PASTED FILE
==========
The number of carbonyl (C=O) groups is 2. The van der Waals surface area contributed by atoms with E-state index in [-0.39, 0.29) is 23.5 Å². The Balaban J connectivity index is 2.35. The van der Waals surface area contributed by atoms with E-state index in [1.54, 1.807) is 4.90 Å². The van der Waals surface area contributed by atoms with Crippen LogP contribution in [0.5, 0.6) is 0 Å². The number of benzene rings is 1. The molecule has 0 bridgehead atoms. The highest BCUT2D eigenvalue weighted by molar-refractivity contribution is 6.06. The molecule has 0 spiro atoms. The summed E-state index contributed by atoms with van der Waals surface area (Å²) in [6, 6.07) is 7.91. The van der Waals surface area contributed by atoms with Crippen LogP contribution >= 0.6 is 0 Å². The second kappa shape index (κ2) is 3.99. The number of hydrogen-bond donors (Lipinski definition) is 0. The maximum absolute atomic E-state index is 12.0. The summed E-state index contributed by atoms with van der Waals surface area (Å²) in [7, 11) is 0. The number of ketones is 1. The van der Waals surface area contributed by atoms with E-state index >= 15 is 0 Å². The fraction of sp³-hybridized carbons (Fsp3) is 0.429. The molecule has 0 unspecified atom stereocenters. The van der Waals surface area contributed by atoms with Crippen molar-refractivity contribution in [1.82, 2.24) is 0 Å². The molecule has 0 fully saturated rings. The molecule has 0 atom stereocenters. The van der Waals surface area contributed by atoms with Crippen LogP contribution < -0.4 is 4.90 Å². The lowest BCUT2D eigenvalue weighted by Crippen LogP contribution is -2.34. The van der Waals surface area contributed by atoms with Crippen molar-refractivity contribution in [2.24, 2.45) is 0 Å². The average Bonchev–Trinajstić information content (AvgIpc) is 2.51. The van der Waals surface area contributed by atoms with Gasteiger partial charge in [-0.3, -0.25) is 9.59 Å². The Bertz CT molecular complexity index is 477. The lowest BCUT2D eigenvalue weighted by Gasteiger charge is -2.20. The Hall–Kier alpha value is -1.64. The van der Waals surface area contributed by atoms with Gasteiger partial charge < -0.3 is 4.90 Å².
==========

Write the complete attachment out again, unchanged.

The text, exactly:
The number of carbonyl (C=O) groups is 2. The van der Waals surface area contributed by atoms with E-state index in [-0.39, 0.29) is 23.5 Å². The Balaban J connectivity index is 2.35. The van der Waals surface area contributed by atoms with E-state index in [1.54, 1.807) is 4.90 Å². The van der Waals surface area contributed by atoms with Crippen LogP contribution in [0.5, 0.6) is 0 Å². The number of benzene rings is 1. The molecule has 0 bridgehead atoms. The highest BCUT2D eigenvalue weighted by molar-refractivity contribution is 6.06. The molecule has 0 spiro atoms. The summed E-state index contributed by atoms with van der Waals surface area (Å²) in [6, 6.07) is 7.91. The van der Waals surface area contributed by atoms with Crippen LogP contribution >= 0.6 is 0 Å². The second kappa shape index (κ2) is 3.99. The number of hydrogen-bond donors (Lipinski definition) is 0. The maximum absolute atomic E-state index is 12.0. The summed E-state index contributed by atoms with van der Waals surface area (Å²) in [7, 11) is 0. The number of ketones is 1. The van der Waals surface area contributed by atoms with E-state index >= 15 is 0 Å². The fraction of sp³-hybridized carbons (Fsp3) is 0.429. The molecule has 0 unspecified atom stereocenters. The van der Waals surface area contributed by atoms with Crippen molar-refractivity contribution in [1.82, 2.24) is 0 Å². The molecule has 0 fully saturated rings. The molecule has 0 atom stereocenters. The van der Waals surface area contributed by atoms with Crippen LogP contribution < -0.4 is 4.90 Å². The lowest BCUT2D eigenvalue weighted by Crippen LogP contribution is -2.34. The van der Waals surface area contributed by atoms with Crippen molar-refractivity contribution in [2.24, 2.45) is 0 Å². The average Bonchev–Trinajstić information content (AvgIpc) is 2.51. The van der Waals surface area contributed by atoms with Gasteiger partial charge in [-0.3, -0.25) is 9.59 Å². The Bertz CT molecular complexity index is 477. The lowest BCUT2D eigenvalue weighted by Gasteiger charge is -2.20. The Hall–Kier alpha value is -1.64. The van der Waals surface area contributed by atoms with Gasteiger partial charge < -0.3 is 4.90 Å².